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Published: September 4th 2011
It really is too Russian to be true. Tanks and military enforcement everywhere. Not long after I came out of the 20 kilometer so-called control zone after crossing the Norwegian border 15 kilometers outside Kirkenes. In this control zone there is absolutely nothing and it is prohibited to go there without a visa to one of the countries in mention.
Nothing really happened before 40 kilometers after, when suddenly a medium-sized city of concrete apartments erected from nowhere. Until then it was only the road and bushes. Zapalyani was the name and besides the soviet residential areas there was two 24-hours supermarkets. I tried both as it was getting chilly outside. In the second one I got one of the lady cashiers to heat up some water for me, so I could get a cup of instant coffee from a single portion bag. Now that is service.
It was still light all through the night here, but cold as frozen-over hell. As I decided to drive through the late and early hours, a thick layer of fog was competing with the midnight sun for the ambiance. My bike eased through what seemed to be one giant military complex. I
also passed a closed military city with the name Sputnik. Tanks to the left. Big green infantry trucks to the right, and so on.
Now I was reading a book called ‘the Moscow Vector’, where a Putin-like character is trying to recreate the Soviet Union by military force. The drive from the Norwegian border gave me a hint that Russia could easily bat Finland or Mongolia in a one-on-one battle with all the military equipment hidden away from the big cities.
The sun won at three o'clock when I finally was too tired to continue. That was also the time where I found the first particularly appropriate place for camping.
As soon as I crossed the border from Norway there was not a single reindeer in sight. Instead I was acquainted with the first pack of wild dogs. A riveting chill spurred though my body at the first glance, but as it seemed like they had their own interests to attend to I relaxed and put up my tent.
The traffic in Russia was different. The first night had been pleasant, but the next day, the closer I got to Murmansk, the cars came closer and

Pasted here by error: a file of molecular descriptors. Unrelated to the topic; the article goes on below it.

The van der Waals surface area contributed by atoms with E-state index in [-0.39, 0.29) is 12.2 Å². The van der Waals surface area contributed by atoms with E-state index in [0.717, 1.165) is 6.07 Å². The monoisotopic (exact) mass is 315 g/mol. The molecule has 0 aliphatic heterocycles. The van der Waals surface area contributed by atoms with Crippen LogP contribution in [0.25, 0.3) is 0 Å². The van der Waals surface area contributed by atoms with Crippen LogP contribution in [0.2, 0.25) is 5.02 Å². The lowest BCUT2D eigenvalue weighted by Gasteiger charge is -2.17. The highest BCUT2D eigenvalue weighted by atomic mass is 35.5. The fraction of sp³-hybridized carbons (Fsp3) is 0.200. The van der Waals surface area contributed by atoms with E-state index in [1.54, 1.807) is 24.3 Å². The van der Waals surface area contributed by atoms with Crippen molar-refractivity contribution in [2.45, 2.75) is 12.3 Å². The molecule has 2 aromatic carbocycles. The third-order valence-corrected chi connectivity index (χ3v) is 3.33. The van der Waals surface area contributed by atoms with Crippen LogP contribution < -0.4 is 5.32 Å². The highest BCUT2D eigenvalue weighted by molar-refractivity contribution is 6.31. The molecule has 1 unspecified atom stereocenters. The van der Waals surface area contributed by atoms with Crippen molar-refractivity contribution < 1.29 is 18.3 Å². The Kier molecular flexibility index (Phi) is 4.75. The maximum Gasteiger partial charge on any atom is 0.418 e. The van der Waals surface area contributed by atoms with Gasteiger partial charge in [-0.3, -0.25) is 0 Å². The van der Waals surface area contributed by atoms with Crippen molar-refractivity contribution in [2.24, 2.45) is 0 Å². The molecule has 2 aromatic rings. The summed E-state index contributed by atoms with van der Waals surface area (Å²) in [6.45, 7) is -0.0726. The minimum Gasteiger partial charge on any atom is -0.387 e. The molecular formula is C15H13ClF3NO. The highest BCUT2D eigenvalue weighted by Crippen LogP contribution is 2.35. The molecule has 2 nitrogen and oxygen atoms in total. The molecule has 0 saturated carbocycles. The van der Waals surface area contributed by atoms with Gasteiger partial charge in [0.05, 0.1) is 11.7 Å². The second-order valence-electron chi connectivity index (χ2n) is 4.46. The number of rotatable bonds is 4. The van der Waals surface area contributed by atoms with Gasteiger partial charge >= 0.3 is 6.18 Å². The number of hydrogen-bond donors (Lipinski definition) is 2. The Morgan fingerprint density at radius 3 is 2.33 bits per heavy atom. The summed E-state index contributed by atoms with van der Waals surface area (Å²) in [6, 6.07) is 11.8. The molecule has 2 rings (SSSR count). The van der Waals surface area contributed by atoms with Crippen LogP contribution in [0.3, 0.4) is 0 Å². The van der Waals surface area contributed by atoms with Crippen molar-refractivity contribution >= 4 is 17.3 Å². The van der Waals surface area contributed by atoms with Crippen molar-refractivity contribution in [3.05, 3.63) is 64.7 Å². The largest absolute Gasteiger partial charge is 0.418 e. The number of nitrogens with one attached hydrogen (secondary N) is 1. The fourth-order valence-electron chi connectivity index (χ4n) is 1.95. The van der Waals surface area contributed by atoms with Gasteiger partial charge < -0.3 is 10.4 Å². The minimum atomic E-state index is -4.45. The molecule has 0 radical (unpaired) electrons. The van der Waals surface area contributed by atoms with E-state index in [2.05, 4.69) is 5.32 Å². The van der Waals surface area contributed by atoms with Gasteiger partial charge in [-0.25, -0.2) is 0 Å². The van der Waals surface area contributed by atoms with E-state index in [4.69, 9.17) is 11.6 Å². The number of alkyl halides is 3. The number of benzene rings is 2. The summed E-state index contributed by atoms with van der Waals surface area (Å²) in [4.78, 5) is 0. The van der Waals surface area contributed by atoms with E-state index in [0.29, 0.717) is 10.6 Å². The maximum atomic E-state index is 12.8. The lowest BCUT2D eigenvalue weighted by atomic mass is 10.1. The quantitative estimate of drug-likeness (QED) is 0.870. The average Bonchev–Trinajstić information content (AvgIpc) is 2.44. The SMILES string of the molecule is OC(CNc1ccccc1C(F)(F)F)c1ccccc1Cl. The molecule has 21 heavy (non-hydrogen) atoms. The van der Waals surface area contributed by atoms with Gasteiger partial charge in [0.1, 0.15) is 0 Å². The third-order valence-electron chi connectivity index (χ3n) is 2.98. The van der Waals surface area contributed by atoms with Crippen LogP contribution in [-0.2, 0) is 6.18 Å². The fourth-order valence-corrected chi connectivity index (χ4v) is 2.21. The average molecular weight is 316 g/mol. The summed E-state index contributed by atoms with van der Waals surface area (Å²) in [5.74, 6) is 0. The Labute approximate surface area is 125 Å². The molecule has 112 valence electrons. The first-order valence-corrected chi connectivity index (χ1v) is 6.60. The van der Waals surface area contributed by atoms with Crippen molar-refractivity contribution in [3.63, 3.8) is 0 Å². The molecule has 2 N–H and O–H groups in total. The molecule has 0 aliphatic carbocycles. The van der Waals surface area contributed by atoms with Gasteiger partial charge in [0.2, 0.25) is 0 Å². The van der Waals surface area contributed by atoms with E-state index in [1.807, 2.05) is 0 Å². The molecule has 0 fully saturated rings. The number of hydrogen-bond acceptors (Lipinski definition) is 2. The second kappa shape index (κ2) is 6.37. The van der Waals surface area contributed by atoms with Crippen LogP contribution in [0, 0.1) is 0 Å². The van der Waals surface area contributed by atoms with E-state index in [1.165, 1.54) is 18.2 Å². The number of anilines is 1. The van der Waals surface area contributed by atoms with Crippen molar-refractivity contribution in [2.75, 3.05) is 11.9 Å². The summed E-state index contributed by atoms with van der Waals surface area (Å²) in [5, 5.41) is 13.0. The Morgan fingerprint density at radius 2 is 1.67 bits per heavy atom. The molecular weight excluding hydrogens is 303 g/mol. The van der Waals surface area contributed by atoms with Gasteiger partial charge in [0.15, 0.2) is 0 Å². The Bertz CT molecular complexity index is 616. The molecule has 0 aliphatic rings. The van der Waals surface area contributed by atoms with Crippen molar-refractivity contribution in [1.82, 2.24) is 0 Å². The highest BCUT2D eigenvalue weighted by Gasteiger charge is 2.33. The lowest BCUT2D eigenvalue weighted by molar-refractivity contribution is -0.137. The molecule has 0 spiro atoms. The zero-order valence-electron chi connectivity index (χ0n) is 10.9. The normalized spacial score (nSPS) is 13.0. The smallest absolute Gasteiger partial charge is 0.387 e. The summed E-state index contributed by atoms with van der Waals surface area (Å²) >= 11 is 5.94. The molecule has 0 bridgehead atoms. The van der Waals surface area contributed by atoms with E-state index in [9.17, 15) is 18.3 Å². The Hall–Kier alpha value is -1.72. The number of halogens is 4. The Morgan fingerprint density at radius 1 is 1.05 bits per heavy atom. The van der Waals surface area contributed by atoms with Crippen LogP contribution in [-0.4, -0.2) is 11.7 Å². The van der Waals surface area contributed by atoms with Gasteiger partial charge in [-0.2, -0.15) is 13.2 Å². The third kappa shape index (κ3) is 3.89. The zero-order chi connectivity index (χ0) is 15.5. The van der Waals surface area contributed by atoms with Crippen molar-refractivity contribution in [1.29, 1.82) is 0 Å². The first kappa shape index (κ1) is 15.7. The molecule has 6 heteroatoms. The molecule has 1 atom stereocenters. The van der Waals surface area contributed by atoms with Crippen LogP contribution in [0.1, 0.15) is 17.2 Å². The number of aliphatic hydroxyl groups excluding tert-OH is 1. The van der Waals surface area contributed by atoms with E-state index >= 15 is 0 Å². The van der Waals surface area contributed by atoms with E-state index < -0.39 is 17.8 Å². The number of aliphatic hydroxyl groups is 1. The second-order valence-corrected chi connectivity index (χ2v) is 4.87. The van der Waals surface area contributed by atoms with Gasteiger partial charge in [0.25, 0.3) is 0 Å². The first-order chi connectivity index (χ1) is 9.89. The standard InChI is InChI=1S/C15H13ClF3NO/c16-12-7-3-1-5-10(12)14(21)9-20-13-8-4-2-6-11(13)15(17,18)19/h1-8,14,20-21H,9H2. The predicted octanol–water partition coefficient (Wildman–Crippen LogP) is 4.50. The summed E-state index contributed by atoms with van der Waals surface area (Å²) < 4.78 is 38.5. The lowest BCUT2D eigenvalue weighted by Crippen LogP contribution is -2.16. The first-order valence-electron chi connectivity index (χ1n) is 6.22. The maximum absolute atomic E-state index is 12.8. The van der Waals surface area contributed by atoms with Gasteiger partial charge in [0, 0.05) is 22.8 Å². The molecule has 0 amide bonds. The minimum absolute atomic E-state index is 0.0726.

faster and the drivers were seemingly indifferent about my presence. The street signs in Russia are funny. Sometimes funny like milk tasting funny, other times as funny as getting alcohol on a fresh wound. One time I passed a sign telling me, there was 89 kilometers to Murmansk. Half an hour later I passed a sign telling me that I needed to pass 98 kilometers. Funny in either case was it.
Murmansk’s infrastructure is oddly shaped. I did notice a big city on the other shore from where I was driving south along a big river. I guessed it was a suburb or another harbor city. Then there was a big-ass bridge - three kilometers long. I had arrived to Murmansk 30 kilometers before I expected, and I asked three people before I believed that I was in Murmansk.
I was relieved, but then I had to drive 10 kilometers north on the other side of the shore to reach the city center, which was – yes – the harbor-suburb I passed earlier on. So why not place a bridge closer to the center or a bridge on either side of the city? Because we are in Russia,
My host Sasha is an awesome human being. He beats my own host abilities with several lengths. Maybe because I was only his third surfer he gave me the whole package (no, not that package, you scum!). Starting by buying me a full list of groceries I thought we were going to cook together. Then he took me to his very downtown apartment and equipped me with a phone with Russian SIM and took off to his girlfriend’s, where he was going to stay during my visit.
I was almost paralyzed by Sasha’s hospitality, as I had just got my mind on a hot shower and some sort of bedding. But now I had centrally located lodging and some days to do nothing more than just relax in it. Last time I showered was at the camping ground where I sneaked in two days prior reaching North Cape. Those stints of hot water were some of the best I ever felt. I had a lot of relaxing to get done and so it went.
Besides being an awesome host, Sasha also communicates in a short and concise way. Usually each communication is followed by a
big smile. I took a liking to his girlfriend and him. They showed me around the harbor and bought me a meal at the Chinese restaurant in town. There I tasted kvas, which is a Russian wheat drink tasting like a mix of lemonade and beer - very thirst clinching in hot summer weather.
One of the few things Sasha said was about his former surfer – that he came to see ‘the real Russia’. The real Russia is – I guess – what is different from St. Petersburg and Moscow. There are a lot of things in St. Petersburg, which are ‘real’, but I know where this idea is heading. It has something to do with the tanks I saw earlier on and old Ladas fuming smog in dense traffic. It has something to do with ‘the real Russians’.
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